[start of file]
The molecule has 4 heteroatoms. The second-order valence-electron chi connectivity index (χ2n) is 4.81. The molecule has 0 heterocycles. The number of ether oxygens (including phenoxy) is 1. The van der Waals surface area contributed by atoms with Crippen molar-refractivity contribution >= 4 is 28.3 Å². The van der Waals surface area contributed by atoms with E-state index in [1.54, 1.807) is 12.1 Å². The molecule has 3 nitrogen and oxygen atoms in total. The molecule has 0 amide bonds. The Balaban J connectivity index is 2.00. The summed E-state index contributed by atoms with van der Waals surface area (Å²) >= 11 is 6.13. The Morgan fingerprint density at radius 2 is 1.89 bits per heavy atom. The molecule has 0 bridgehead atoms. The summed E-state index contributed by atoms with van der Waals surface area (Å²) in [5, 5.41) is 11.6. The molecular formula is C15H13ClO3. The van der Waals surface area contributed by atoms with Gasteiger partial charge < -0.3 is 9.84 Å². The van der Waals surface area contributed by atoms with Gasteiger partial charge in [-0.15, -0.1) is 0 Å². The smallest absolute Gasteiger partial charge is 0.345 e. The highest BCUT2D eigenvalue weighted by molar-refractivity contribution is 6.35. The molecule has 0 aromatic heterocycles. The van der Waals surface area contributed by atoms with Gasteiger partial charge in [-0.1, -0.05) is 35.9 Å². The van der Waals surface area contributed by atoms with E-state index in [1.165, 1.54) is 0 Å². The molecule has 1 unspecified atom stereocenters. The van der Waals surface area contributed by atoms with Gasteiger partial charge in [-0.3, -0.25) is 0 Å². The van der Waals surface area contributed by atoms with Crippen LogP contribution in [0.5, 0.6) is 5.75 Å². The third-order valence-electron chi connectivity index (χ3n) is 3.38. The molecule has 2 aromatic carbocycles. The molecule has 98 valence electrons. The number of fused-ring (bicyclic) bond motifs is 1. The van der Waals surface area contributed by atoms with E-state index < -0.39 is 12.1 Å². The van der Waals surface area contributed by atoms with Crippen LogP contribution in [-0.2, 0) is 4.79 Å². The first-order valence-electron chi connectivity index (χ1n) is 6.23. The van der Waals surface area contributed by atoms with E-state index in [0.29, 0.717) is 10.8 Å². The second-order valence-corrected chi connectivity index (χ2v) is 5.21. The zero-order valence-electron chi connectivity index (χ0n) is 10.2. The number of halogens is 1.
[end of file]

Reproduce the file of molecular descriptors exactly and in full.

The molecule has 4 heteroatoms. The second-order valence-electron chi connectivity index (χ2n) is 4.81. The molecule has 0 heterocycles. The number of ether oxygens (including phenoxy) is 1. The van der Waals surface area contributed by atoms with Crippen molar-refractivity contribution >= 4 is 28.3 Å². The van der Waals surface area contributed by atoms with E-state index in [1.54, 1.807) is 12.1 Å². The molecule has 3 nitrogen and oxygen atoms in total. The molecule has 0 amide bonds. The Balaban J connectivity index is 2.00. The summed E-state index contributed by atoms with van der Waals surface area (Å²) >= 11 is 6.13. The Morgan fingerprint density at radius 2 is 1.89 bits per heavy atom. The molecule has 0 bridgehead atoms. The summed E-state index contributed by atoms with van der Waals surface area (Å²) in [5, 5.41) is 11.6. The molecular formula is C15H13ClO3. The van der Waals surface area contributed by atoms with Gasteiger partial charge < -0.3 is 9.84 Å². The van der Waals surface area contributed by atoms with Gasteiger partial charge in [-0.15, -0.1) is 0 Å². The smallest absolute Gasteiger partial charge is 0.345 e. The highest BCUT2D eigenvalue weighted by molar-refractivity contribution is 6.35. The molecule has 0 aromatic heterocycles. The van der Waals surface area contributed by atoms with Gasteiger partial charge in [-0.1, -0.05) is 35.9 Å². The van der Waals surface area contributed by atoms with E-state index in [1.165, 1.54) is 0 Å². The molecule has 1 unspecified atom stereocenters. The van der Waals surface area contributed by atoms with Gasteiger partial charge in [-0.3, -0.25) is 0 Å². The van der Waals surface area contributed by atoms with Crippen LogP contribution in [0.5, 0.6) is 5.75 Å². The third-order valence-electron chi connectivity index (χ3n) is 3.38. The molecule has 2 aromatic carbocycles. The molecule has 98 valence electrons. The number of fused-ring (bicyclic) bond motifs is 1. The van der Waals surface area contributed by atoms with E-state index < -0.39 is 12.1 Å². The van der Waals surface area contributed by atoms with Crippen LogP contribution in [-0.2, 0) is 4.79 Å². The first-order valence-electron chi connectivity index (χ1n) is 6.23. The van der Waals surface area contributed by atoms with E-state index in [0.29, 0.717) is 10.8 Å². The second-order valence-corrected chi connectivity index (χ2v) is 5.21. The zero-order valence-electron chi connectivity index (χ0n) is 10.2. The number of halogens is 1.